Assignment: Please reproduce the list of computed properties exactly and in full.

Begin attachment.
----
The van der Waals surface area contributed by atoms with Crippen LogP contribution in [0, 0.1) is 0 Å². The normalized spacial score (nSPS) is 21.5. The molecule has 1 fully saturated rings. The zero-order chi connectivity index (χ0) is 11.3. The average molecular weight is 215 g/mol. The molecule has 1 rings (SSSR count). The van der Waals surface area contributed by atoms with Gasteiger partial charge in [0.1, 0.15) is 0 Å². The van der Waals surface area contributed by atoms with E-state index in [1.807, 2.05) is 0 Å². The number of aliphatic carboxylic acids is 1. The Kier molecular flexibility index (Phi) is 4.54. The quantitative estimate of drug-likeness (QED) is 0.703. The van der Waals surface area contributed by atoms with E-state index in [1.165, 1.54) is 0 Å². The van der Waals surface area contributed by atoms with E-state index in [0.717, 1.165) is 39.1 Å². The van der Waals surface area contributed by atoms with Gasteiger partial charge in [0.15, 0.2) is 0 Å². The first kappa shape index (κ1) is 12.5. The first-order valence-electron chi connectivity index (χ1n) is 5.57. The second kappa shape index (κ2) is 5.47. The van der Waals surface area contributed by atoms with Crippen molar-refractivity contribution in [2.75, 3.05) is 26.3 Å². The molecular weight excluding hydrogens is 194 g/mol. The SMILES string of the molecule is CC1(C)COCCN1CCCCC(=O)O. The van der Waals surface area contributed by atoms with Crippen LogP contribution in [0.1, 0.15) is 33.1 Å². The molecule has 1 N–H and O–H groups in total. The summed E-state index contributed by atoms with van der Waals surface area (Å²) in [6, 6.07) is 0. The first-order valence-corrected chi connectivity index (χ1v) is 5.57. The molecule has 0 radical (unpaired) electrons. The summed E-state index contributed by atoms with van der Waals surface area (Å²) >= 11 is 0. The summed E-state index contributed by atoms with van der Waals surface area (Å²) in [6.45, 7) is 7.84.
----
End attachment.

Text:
The van der Waals surface area contributed by atoms with Crippen LogP contribution in [0, 0.1) is 0 Å². The normalized spacial score (nSPS) is 21.5. The molecule has 1 fully saturated rings. The zero-order chi connectivity index (χ0) is 11.3. The average molecular weight is 215 g/mol. The molecule has 1 rings (SSSR count). The van der Waals surface area contributed by atoms with Gasteiger partial charge in [0.1, 0.15) is 0 Å². The van der Waals surface area contributed by atoms with E-state index in [1.807, 2.05) is 0 Å². The number of aliphatic carboxylic acids is 1. The Kier molecular flexibility index (Phi) is 4.54. The quantitative estimate of drug-likeness (QED) is 0.703. The van der Waals surface area contributed by atoms with E-state index in [1.165, 1.54) is 0 Å². The van der Waals surface area contributed by atoms with E-state index in [0.717, 1.165) is 39.1 Å². The van der Waals surface area contributed by atoms with Gasteiger partial charge in [0.15, 0.2) is 0 Å². The first kappa shape index (κ1) is 12.5. The first-order valence-electron chi connectivity index (χ1n) is 5.57. The second kappa shape index (κ2) is 5.47. The van der Waals surface area contributed by atoms with Crippen molar-refractivity contribution in [2.75, 3.05) is 26.3 Å². The molecular weight excluding hydrogens is 194 g/mol. The SMILES string of the molecule is CC1(C)COCCN1CCCCC(=O)O. The van der Waals surface area contributed by atoms with Crippen LogP contribution in [0.1, 0.15) is 33.1 Å². The molecule has 1 N–H and O–H groups in total. The summed E-state index contributed by atoms with van der Waals surface area (Å²) in [6, 6.07) is 0. The first-order valence-corrected chi connectivity index (χ1v) is 5.57. The molecule has 0 radical (unpaired) electrons. The summed E-state index contributed by atoms with van der Waals surface area (Å²) >= 11 is 0. The summed E-state index contributed by atoms with van der Waals surface area (Å²) in [6.45, 7) is 7.84.